Academic journal article
By Heinz, Hanspeter; Brandt, H. C. Henry G.
European Judaism , Vol. 41, No. 1
Following its April 2007 statement on the extended permission to use the Tridentine rite, the discussion group again considered the different versions of the Good Friday prayer at its meeting in February 2008 and adopted the following statement:
On February 4, 2008 Pope Benedict XVI promulgated the Good Friday prayer 'For the Jews' in the extraordinary rite [Tridentine] version, which unleashed international protests from Jews and Christians. It struck that nerve, which touches a historic trauma for Jews irrespective of their religious orientation: conversion to believing in Jesus Christ! Ever since the Middle Ages the prayer for the Jews on Good Friday has led to harsh, humiliating and dangerous excesses against the 'perfidious' and 'blind' Jews. Although this vocabulary of traditional enmity towards Jews does not occur in the new intercession, old Jewish fears are evoked by the phrasing that Christians hope for the enlightening of the hearts of the Jews and their acknowledging Jesus Christ.
The new text authorized by Pope Benedict reads in English translation:
Let us also pray for the Jews. That our Lord and God may enlighten their hearts, that they may acknowledge Jesus Christ as the Savior of all men. (Let us pray. Let us kneel. Let us stand.) Almighty, ever living God, who will that all men would be saved and come to the knowledge of the Truth, graciously grant that all Israel may be saved when the fullness of the nations enter into Your Church. Through Christ Our Lord. Amen.
Irritating questions are raised by this prayer. If the Tridentine rite of 1570 (last revised in the Roman Missal of 1962) spoke of blindness and darkness, and now, however, the new intercession prays for 'enlightening', the question arises if this is not only a friendlier sounding phrasing of the same thing. If the Jews are to arrive at the realization and thus acknowledgement of Jesus Christ as the Saviour of all humanity, do they have then to convert to believing in Jesus Christ--in the course of history or only at its end? Or will they see the Saviour of the world, when the history, which is the time of faith, has come to an end? Is the Jews' acknowledgement of Jesus Christ--when and however takes place--a condition for their salvation? Or are there two ways of salvation: one for the peoples entering into the church, and another for Israel without the church? Does the church go on with her hoping and praying for Israel to be saved leaving it to God? Or must the church feel obliged to invite the Jews by the Evangelization--certainly without any coercion and without any compulsion--to believe in Jesus Christ and the gospel?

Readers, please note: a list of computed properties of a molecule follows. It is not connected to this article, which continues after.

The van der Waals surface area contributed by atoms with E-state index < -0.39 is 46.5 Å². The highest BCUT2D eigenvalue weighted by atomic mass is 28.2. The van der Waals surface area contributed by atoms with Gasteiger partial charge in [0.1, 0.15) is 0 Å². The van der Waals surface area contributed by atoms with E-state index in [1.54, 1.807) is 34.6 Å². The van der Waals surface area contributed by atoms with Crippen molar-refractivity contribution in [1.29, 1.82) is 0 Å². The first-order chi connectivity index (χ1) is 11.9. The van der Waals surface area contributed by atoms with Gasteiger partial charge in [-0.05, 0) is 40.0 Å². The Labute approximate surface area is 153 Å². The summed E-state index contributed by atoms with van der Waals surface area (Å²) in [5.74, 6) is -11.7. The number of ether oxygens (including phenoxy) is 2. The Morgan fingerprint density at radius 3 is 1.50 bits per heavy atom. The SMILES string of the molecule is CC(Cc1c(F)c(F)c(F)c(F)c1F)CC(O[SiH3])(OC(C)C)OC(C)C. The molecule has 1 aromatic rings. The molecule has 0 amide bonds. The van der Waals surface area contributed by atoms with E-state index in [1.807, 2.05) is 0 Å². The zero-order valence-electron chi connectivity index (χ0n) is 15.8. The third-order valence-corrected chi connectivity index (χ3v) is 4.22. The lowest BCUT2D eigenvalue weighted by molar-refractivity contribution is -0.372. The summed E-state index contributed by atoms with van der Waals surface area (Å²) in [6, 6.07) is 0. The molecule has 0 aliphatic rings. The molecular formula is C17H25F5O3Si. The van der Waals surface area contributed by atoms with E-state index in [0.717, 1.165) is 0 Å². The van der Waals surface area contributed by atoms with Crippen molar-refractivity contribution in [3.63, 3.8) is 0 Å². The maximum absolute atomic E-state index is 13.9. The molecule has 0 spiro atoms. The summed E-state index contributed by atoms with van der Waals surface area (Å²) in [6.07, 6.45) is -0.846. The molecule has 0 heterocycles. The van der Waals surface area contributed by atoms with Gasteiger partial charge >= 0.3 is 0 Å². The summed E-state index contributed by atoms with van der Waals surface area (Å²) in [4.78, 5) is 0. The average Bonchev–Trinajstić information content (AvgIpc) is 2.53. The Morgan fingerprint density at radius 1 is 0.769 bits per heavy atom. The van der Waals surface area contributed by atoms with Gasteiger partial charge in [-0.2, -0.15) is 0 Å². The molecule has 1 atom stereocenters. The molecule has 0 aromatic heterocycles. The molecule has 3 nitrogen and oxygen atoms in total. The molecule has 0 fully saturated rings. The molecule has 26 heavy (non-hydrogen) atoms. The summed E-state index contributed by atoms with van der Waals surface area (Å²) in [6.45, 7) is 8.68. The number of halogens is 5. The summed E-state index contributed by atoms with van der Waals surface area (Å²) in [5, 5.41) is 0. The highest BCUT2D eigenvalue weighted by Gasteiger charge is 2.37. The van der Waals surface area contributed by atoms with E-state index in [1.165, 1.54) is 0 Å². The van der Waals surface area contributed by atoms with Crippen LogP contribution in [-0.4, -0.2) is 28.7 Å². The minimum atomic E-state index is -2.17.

Pope Paul VI's Good Friday liturgy renewed in the spirit of the Council has not raised such questions and fears. In the Roman Missal of 1970 the official English translation of the Good Friday prayer reads:
Let us pray for the Jewish people, the first to hear the Word of God, that they may continue to grow in the love of his name and in faithfulness to his covenant that they may reach the destination set by God's providence. (Let us pray. Let us kneel. Let us stand.) Almighty and eternal God, long ago you gave your promise to Abraham and his posterity. Listen to your church as we pray that the people you first made your own may arrive at the fullness of redemption. Through Christ Our Lord. Amen.
What makes these prayers different is obvious. On the one hand in the prayer of 1970, which is said on Good Friday in the ordinary Rite of the Roman Catholic Church almost everywhere, the church expresses unequivocally her appreciation of the dignity of Israel, God's chosen people, to whom God has given the promises and a Covenant, that was never revoked and will never be revoked (cf. …